At the border, politics risks exposing itself to the impolitical, to a sense of movement beyond its conventional socio-political definitions, and to an expression of the political without a sovereign tone. One might say that it is this risk-which is also to say, this chance for a life otherwise-that a migratory politics seeks out. And yet, just as the prospect for movement seems to become ever more limited, such limits are reinforced by nostalgic repetition no less than through the proliferation of borders.
Full text. Co-authored with Brett Neilson, Vacarme 34, 2006. Republished in Michel Feher, (ed.), Nongovernmental Politics, New York: Zone Books, 2007, pp.469-481. In French as “De Woomera à Baxter: temps exceptionnels et espaces non gouvernementaux.”
In his first extended speech in the midst of the rebellions of the banlieues and an officially declared state of emergency, French President Jacques Chirac announced that the problem confronting France was ‘a crisis of meaning, a crisis of reference points and an identity crisis.’ Some time before this, Jean-Luc Nancy had remarked that ‘the “crisis of sense” is, first of all and most visibly, a “crisis of democracy”‘. If, in the events of November 2005 in France as in so many others, it is possible to discern the connections between Chirac’s crisis of meaning, foundation and identity, and that of democracy which Nancy alluded to, it is no less the case, we would argue, that such crises have become as constant as the emergencies that shadow them. Indeed, given that these crises proliferate with an unrelenting–not to mention increasingly militarised–assurance, their routine characterisation as the anachronistic re-appearance of totalitarianism (or sovereignty or fascism) in or against democracy seems incapable of offering more than platitudinous demands for a postponement of responsibility. Whatever else democracy might imply–which is to say, however emptied of meaning it and its formal correlate of citizenship might be–it neither finds nor seeks repose at one pole of the oscillation between a juridico-commercial emptiness and a totalitarian plenitude, between, in other words, the citizen and the subject, by turns more or less empty or more or less absolute. On the contrary, democracy is this very oscillation and, hence, this very ‘crisis’.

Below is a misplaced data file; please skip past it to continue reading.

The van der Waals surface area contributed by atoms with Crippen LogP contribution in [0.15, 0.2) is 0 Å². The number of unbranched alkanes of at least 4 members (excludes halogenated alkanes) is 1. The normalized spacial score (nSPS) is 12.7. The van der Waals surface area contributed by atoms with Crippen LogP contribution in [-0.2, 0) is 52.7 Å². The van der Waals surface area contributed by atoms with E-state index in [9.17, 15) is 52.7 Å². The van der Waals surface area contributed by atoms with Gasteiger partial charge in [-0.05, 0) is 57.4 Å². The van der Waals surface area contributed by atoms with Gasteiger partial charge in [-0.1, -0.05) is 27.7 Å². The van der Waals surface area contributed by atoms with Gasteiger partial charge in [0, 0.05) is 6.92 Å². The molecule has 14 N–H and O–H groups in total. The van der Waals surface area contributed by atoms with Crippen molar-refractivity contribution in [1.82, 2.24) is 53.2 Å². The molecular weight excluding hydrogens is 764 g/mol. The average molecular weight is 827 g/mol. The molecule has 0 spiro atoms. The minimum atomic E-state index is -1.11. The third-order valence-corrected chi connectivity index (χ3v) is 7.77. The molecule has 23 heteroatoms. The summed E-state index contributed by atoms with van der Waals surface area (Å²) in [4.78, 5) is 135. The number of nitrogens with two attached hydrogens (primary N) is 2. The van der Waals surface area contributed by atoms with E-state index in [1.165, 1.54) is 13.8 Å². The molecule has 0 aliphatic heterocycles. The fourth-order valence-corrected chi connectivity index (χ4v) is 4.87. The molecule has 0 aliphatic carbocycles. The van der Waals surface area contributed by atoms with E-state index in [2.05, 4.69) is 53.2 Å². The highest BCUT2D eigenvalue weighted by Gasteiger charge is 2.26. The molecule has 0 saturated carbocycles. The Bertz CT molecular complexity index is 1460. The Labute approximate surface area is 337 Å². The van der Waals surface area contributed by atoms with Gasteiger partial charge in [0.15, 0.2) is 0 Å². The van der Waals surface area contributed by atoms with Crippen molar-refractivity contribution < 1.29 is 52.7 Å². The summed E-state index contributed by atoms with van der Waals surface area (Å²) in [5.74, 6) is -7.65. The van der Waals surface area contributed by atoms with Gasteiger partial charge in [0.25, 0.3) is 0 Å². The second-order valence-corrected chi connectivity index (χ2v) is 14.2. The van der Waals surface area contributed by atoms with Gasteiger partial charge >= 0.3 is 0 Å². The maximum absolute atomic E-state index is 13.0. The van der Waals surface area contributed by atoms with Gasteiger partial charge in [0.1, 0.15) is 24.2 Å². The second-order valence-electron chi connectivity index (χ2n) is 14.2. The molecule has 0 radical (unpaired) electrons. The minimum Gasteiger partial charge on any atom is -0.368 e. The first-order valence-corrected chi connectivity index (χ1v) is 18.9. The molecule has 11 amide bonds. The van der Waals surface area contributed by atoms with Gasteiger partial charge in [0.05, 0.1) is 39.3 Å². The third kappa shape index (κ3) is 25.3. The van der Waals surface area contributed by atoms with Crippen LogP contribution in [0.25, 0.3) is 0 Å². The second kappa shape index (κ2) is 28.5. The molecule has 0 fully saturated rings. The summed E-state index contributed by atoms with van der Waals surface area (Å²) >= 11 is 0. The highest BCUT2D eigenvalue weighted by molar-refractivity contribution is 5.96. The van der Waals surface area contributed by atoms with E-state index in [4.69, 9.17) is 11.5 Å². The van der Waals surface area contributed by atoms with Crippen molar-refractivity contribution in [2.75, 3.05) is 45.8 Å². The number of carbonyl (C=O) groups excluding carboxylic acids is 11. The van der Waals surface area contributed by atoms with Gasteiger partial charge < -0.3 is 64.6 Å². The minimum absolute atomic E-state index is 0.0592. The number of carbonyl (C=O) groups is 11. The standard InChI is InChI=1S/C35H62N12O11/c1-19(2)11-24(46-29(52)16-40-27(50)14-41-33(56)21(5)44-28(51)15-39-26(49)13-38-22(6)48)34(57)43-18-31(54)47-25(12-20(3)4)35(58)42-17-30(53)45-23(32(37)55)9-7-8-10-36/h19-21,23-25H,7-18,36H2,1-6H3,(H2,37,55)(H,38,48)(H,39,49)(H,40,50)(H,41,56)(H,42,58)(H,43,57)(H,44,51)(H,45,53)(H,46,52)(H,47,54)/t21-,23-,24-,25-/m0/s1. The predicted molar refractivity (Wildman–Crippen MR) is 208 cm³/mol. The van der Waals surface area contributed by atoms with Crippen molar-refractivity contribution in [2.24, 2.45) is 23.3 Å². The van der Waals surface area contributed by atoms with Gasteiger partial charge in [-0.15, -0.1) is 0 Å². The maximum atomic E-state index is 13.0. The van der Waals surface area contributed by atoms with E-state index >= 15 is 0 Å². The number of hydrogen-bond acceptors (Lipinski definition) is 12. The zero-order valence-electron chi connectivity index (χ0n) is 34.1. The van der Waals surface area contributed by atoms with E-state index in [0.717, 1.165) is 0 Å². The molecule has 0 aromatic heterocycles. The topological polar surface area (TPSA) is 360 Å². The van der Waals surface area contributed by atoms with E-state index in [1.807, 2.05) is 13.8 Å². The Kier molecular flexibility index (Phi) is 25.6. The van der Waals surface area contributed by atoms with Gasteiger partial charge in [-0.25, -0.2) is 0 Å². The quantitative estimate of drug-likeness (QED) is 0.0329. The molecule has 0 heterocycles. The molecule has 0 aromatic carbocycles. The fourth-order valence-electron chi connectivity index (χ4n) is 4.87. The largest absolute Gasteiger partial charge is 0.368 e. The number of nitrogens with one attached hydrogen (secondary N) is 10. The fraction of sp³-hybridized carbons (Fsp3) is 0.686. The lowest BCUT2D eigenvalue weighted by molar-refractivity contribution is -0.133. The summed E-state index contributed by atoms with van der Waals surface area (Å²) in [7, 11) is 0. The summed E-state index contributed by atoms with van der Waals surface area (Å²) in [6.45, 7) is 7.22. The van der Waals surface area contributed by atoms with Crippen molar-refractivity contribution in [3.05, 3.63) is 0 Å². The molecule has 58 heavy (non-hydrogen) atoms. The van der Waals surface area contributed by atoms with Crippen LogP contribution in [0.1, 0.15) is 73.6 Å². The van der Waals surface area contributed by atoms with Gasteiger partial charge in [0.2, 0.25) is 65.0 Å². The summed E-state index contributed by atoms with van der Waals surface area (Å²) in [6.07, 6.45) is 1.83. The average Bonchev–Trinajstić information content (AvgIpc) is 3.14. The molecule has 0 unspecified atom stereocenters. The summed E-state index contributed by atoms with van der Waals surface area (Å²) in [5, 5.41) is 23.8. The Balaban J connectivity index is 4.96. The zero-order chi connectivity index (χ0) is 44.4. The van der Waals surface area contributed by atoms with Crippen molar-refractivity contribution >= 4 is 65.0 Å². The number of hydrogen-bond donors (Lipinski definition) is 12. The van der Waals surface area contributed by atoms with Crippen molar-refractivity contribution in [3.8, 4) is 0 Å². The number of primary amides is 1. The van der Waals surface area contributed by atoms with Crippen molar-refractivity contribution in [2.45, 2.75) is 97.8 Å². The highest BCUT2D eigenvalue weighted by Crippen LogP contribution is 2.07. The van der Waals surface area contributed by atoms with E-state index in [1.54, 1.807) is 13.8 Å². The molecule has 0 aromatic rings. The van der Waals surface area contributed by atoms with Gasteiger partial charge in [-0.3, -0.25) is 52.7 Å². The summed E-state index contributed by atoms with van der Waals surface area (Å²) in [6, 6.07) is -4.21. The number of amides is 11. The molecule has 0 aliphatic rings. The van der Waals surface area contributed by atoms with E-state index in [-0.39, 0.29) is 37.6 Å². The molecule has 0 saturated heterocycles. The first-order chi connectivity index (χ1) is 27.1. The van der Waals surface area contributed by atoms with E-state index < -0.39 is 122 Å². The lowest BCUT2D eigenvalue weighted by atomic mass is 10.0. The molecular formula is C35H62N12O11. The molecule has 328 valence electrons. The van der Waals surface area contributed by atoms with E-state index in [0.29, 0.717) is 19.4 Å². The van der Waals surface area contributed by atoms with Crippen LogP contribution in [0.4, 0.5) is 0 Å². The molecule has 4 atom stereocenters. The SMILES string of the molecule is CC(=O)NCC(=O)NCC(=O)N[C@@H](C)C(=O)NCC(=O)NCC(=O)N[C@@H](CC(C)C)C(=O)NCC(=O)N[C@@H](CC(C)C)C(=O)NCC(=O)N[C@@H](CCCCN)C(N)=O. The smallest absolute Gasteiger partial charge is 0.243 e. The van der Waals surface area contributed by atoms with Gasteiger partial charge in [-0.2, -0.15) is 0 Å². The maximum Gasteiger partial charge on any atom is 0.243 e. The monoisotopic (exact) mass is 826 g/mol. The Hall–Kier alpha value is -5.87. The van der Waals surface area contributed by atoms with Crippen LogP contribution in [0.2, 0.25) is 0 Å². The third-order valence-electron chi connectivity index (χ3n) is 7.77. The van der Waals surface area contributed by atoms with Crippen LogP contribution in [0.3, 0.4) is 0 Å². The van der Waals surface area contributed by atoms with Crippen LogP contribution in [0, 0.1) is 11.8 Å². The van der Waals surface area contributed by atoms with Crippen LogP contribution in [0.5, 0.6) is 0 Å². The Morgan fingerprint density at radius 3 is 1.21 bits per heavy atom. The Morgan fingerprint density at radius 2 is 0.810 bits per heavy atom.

Full text. Co-authored with Brett Neilson, Culture Machine, Vol 8 (2006).
In discussions of the so-called ‘culture wars’, it is often the case that ‘war’ here implies the intrusion of polemic into the otherwise routinely civil exchanges of the universities or ‘the public sphere’, as distinct from war—polemos —as such. This notion of the ‘public sphere’—most memorably announced in the work of Jürgen Habermas (1989)—bears a striking resemblance to a ‘gentleman’s club’, an idyllic space of polite conversation in which there are no real conflicts because consensus on the fundamentals has already been achieved, more or less. In its actual functioning, agreement on ‘the fundamentals’ supposes a prior exclusion or suppression which installs a liberal hegemony as the only form of politics and communication.
Full text, co-authored with Brett Neilson, Borderlands, 4:1 2005.
An earlier version appeared as “The Physiognomy of Civilisation,” Arena Magazine, April-May 2005.